Somewhere along the way someone probably told you that money can't buy happiness. And, at least since 2010, they'd have had prestigious research from a couple of Nobel laureates to back them up. The much chattered about study out of Princeton showed that above $75,000, more money doesn't seem to have much impact on emotional well-being.
But according to new research that old study is wrong. The new research, published in Proceedings of the National Academy of Sciences, carefully examined more than one million data points on tens of thousands of Americans and concluded that happiness rises steadily with income, with no noticeable cut off point at $75,000. Media outlets summed up the findings with headlines such as "Money Actually Can Buy Happiness, Study Says."
Does that mean your mom (or Bill Gates) was wrong when they implied chasing wealth was a lousy way to chase happiness? Not according to Wharton researcher and study author Matthew Killingsworth, who claimed in a Penn Today interview that the true takeaway from his work is a lot more complex than just "money can buy happiness."
First, Killingsworth points out that, for the purposes of the study, increases in wealth were measured on a logarithmic scale. If, like me, you struggle to remember what that means from high school math class, Killingsworth helpfully explains: "We would expect two people earning $25,000 and $50,000, respectively, to have the same difference in well-being as two people earning $100,000 and $200,000, respectively. In other words, proportional differences in income matter the same to everyone."
That means each additional dollar doesn't matter the same to everyone. Another $10,000 will have a far greater impact on someone bringing home $25,000 a year than on someone who makes $100,000. The poorer you are to start with the happier each extra dollar will make you. (Elon Musk greeted gaining several billion in net worth with a shrug.)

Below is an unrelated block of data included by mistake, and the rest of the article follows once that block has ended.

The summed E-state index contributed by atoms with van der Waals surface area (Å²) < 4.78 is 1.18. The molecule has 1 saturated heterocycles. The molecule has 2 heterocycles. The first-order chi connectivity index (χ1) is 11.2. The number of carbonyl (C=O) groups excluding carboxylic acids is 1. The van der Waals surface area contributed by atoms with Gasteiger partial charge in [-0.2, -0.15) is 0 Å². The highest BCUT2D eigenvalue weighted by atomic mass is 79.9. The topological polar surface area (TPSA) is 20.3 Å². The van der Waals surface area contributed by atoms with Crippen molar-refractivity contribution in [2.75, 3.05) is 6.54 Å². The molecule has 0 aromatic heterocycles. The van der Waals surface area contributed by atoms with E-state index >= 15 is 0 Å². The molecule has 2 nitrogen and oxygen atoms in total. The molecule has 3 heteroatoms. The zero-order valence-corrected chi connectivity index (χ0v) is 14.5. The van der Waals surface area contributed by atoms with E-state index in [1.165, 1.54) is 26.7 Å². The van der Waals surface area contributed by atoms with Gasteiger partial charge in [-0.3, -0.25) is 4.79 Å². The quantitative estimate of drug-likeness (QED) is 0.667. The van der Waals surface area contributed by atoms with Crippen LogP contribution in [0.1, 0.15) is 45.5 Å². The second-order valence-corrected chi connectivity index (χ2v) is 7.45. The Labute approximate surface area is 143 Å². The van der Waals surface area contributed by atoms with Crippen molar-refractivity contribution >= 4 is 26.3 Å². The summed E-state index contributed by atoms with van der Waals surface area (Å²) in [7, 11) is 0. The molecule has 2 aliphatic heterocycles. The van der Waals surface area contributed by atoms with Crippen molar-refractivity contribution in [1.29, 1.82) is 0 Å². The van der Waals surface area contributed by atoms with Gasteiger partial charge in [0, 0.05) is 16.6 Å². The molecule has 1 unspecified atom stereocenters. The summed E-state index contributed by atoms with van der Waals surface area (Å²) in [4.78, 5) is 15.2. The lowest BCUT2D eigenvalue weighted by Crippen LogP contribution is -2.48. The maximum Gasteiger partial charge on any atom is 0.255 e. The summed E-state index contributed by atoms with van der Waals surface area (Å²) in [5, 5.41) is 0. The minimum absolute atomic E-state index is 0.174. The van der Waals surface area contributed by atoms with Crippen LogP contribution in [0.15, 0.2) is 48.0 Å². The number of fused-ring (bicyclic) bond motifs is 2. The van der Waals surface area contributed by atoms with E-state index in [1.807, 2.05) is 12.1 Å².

Second, while more money gives you more control over your life and therefore leads to greater happiness, obsessively chasing money itself as a goal isn't good for anyone's psychology. "Although money might be good for happiness, I found that people who equated money and success were less happy than those who didn't," Killingsworth notes.
He also found evidence of tradeoffs at the upper end of the income scale. High earners may have claimed to be happier both moment to moment and with their lives in general, but they also reported feeling far more stressed about time.
Taking all this evidence together, Killingsworth hardly comes to the conclusion that, if your goal is a happy life, you should keep chasing more money indefinitely.
"If anything, people probably overemphasize money when they think about how well their life is going," he concludes. "Yes, this is a factor that might matter in a way that we didn't fully realize before, but it's just one of many that people can control, and ultimately, it's not one I'm terribly concerned people are undervaluing."
So the next time someone quotes that outdated $75,000 figure to you, feel free to point them to this new research. But don't throw the baby out with the bath water. The same amount of money buys a lot more happiness for someone on a modest income than for a top earner, and while money gives you options, it's hardly a silver bullet for happiness at any income level.